Airbags and Child Seats
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Many cars have multiple airbags. They are designed to provide extra protection in addition to seat belts.
Most new cars are fitted with a driver airbag in the steering wheel and a front passenger airbag in the dashboard. Side airbags, fitted in the vehicle sides or the seats, are becoming common, and 'curtain' airbags that drop down in front of the rear seats are being introduced in some cars. At least one manufacturer has developed an airbag that is fitted inside a seat belt.
Airbags inflate rapidly (and then immediately deflate), cushioning the occupants and preventing or reducing contact with parts of the vehicle likely to cause injury, such as the steering wheel or dashboard. In order to provide protection, airbags fully inflate in less than one second, expanding at anything up to 160 mph. This means that they inflate with a considerable amount of force. If a car occupant is too close to an airbag and is hit by it as it inflates, she/he could be injured.
Therefore, some simple rules are essential to ensure that maximum protection is provided by airbags and unnecessary injuries are avoided (it is sensible to follow these tips even if there are no airbags present).
- Always ensure that your child is in an appropriate child restraint that is suitable for the car and seat on which it is being used, and that it is securely fitted. Make sure the child is securely held by the child seat harness or seat belt.
- Make sure that children travel in the rear of the car, if possible - it is safer.
- Never put a rearward-facing baby seat in the front if there is a passenger airbag.
- Do not put a forward-facing child seat in the front, unless there is no other choice. In this case, make sure the car seat is as far back as possible, the child seat is securely fitted and the child is securely held by the seat belt or child seat harness, keeping the child as far as possible from the dashboard. Ask the vehicle manufacturer how far the airbag comes out as it deploys and whether it is safe to use a child seat.
- If there are side airbags, make sure that the child restraint does not rest against the door, that the child sits properly in the seat and does not lean close to, or against, the door or window. Ask the vehicle manufacturer how far the airbag comes out as it deploys and whether it is safe to use a child seat in the front.
- If there are other types of airbag in the car, ask the vehicle manufacturer how far they come out as they deploy and whether it is safe to use a child seat near the airbag.
- Always ensure that adult passengers, including children who are too big to use a child restraint, wear their seatbelt properly, in the front and the rear of the car.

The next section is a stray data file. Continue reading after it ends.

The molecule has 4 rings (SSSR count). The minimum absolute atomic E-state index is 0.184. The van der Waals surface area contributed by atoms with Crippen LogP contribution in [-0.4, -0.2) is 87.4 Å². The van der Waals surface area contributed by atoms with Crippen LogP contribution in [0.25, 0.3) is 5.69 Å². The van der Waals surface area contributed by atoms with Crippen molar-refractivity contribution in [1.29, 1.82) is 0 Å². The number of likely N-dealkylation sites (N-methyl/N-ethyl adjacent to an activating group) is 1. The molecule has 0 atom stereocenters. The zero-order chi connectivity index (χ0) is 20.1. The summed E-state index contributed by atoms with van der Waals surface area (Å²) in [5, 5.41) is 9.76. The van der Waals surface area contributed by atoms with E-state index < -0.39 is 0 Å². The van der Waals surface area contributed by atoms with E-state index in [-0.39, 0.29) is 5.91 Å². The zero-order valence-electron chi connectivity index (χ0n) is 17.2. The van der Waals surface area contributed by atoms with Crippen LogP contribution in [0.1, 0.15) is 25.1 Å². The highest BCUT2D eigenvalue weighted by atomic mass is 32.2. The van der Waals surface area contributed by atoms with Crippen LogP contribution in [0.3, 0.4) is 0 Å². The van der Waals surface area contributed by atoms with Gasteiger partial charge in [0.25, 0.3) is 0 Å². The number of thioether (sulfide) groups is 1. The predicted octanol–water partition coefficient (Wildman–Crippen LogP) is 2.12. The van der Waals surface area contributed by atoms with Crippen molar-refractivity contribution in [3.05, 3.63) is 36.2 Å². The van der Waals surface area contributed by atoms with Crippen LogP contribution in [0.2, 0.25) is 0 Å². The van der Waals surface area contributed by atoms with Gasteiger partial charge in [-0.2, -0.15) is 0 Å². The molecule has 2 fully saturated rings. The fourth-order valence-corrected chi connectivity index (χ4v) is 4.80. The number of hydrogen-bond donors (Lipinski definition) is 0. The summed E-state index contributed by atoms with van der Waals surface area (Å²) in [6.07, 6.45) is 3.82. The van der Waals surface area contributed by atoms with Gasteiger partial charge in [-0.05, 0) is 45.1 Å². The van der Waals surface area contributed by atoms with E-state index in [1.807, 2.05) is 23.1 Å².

- The front passenger seat should be as far back from the dashboard as possible. The passenger should sit upright and as far back as possible.
- Passengers should never put their feet on the dashboard, nor attach anything to the dashboard over or near the airbag.
- If there are side airbags, make sure that the passenger sits properly in the seat and does not lean close to, or against, the door or window.
- If there are any other types of airbag in the car, ask the vehicle manufacturer how far they come out as they deploy.
- Always wear your seatbelt properly.
- Place the driver's seat as far back as possible while ensuring that you can safely and comfortably operate all of the vehicle's controls. There should be at least 10 inches (25 cm) from the centre of the steering wheel and your chest. However, airbags differ from car to car, so ask the vehicle manufacturer for advice about the minimum distance between you and the airbag.
- If you have to sit closer than 10 inches to the steering wheel in order to drive properly, try reclining your seat to move you back sufficiently from the steering wheel, but make sure you can still reach all the controls. If the steering wheel is adjustable, tilt it downwards so that the airbag points towards your chest rather than your head, but make sure you can see the instruments clearly.
- If you still have to sit closer than 10 inches to the steering wheel, ask the vehicle manufacturer for help or advice.
Disconnecting or switching off an airbag should be a last resort. It means that the protection offered by the airbag is lost. If there is no other option, contact the vehicle manufacturer, and consult your insurance company beforehand.
Some cars have a cut-off switch which allows an airbag to be switched on or off. The disadvantage is that you may forget to switch it back on when a different passenger is in the seat. And there may be the possibility that an airbag may go off in a crash anyway.
Some manufacturers may be prepared to disconnect an airbag or install a cut-off switch if they believe the airbag is causing an appreciable risk to the driver or passenger. They would probably require the vehicle owner to accept responsibility for the disconnection and for any effect it may have on other drivers or passengers. They may need to replace the steering wheel and/or seat belt, if they have been specifically designed and approved for use with the airbag.
The airbag should be reconnected before the car is sold.
If any part of the airbag system requires replacement, ensure only parts approved by the manufacturer for use with the vehicle are fitted. Also make sure that they are fitted in accordance with the manufacturer's instructions.
Never have second-hand airbag components fitted. They may not function properly and therefore, could offer reduced protection, or even present a danger to the vehicle occupant.
When choosing a new car (brand new or second-hand) check with the manufacturer what airbags are fitted and whether they are compatible with your child restraints. Here is a checklist of safety issues ( PDF format 492 kb) to consider when choosing a new car.
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